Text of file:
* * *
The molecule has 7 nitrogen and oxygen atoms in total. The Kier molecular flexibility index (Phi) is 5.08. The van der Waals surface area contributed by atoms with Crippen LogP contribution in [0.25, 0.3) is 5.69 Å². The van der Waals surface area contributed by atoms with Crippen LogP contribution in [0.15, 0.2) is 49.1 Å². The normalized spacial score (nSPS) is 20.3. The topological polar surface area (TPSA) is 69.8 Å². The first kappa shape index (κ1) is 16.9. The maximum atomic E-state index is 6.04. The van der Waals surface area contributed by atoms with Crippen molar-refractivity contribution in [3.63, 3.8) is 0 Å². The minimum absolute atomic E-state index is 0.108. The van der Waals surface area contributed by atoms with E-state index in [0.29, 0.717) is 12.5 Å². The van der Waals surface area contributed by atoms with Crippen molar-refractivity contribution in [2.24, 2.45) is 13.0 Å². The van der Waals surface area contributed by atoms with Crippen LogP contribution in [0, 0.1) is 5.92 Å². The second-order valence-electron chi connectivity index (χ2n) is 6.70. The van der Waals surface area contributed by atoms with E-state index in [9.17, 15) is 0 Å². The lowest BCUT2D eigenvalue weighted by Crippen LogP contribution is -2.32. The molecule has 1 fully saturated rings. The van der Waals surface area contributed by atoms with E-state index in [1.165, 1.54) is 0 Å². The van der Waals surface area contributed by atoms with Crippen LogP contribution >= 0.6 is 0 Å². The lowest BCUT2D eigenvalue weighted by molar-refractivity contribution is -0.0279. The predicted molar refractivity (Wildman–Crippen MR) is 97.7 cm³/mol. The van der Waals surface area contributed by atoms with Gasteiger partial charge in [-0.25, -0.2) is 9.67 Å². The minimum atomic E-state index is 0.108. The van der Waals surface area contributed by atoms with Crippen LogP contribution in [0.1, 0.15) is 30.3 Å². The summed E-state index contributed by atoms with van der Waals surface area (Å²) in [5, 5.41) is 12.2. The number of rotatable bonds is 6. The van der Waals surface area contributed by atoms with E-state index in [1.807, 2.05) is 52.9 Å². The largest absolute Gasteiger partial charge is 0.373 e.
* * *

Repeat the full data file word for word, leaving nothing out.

The molecule has 7 nitrogen and oxygen atoms in total. The Kier molecular flexibility index (Phi) is 5.08. The van der Waals surface area contributed by atoms with Crippen LogP contribution in [0.25, 0.3) is 5.69 Å². The van der Waals surface area contributed by atoms with Crippen LogP contribution in [0.15, 0.2) is 49.1 Å². The normalized spacial score (nSPS) is 20.3. The topological polar surface area (TPSA) is 69.8 Å². The first kappa shape index (κ1) is 16.9. The maximum atomic E-state index is 6.04. The van der Waals surface area contributed by atoms with Crippen molar-refractivity contribution in [3.63, 3.8) is 0 Å². The minimum absolute atomic E-state index is 0.108. The van der Waals surface area contributed by atoms with E-state index in [0.29, 0.717) is 12.5 Å². The van der Waals surface area contributed by atoms with Crippen molar-refractivity contribution in [2.24, 2.45) is 13.0 Å². The van der Waals surface area contributed by atoms with Crippen LogP contribution in [0, 0.1) is 5.92 Å². The second-order valence-electron chi connectivity index (χ2n) is 6.70. The van der Waals surface area contributed by atoms with E-state index in [9.17, 15) is 0 Å². The lowest BCUT2D eigenvalue weighted by Crippen LogP contribution is -2.32. The molecule has 1 fully saturated rings. The van der Waals surface area contributed by atoms with E-state index in [1.165, 1.54) is 0 Å². The van der Waals surface area contributed by atoms with Crippen LogP contribution >= 0.6 is 0 Å². The lowest BCUT2D eigenvalue weighted by molar-refractivity contribution is -0.0279. The predicted molar refractivity (Wildman–Crippen MR) is 97.7 cm³/mol. The van der Waals surface area contributed by atoms with Gasteiger partial charge in [-0.25, -0.2) is 9.67 Å². The minimum atomic E-state index is 0.108. The van der Waals surface area contributed by atoms with Crippen LogP contribution in [0.1, 0.15) is 30.3 Å². The summed E-state index contributed by atoms with van der Waals surface area (Å²) in [5, 5.41) is 12.2. The number of rotatable bonds is 6. The van der Waals surface area contributed by atoms with E-state index in [1.807, 2.05) is 52.9 Å². The largest absolute Gasteiger partial charge is 0.373 e.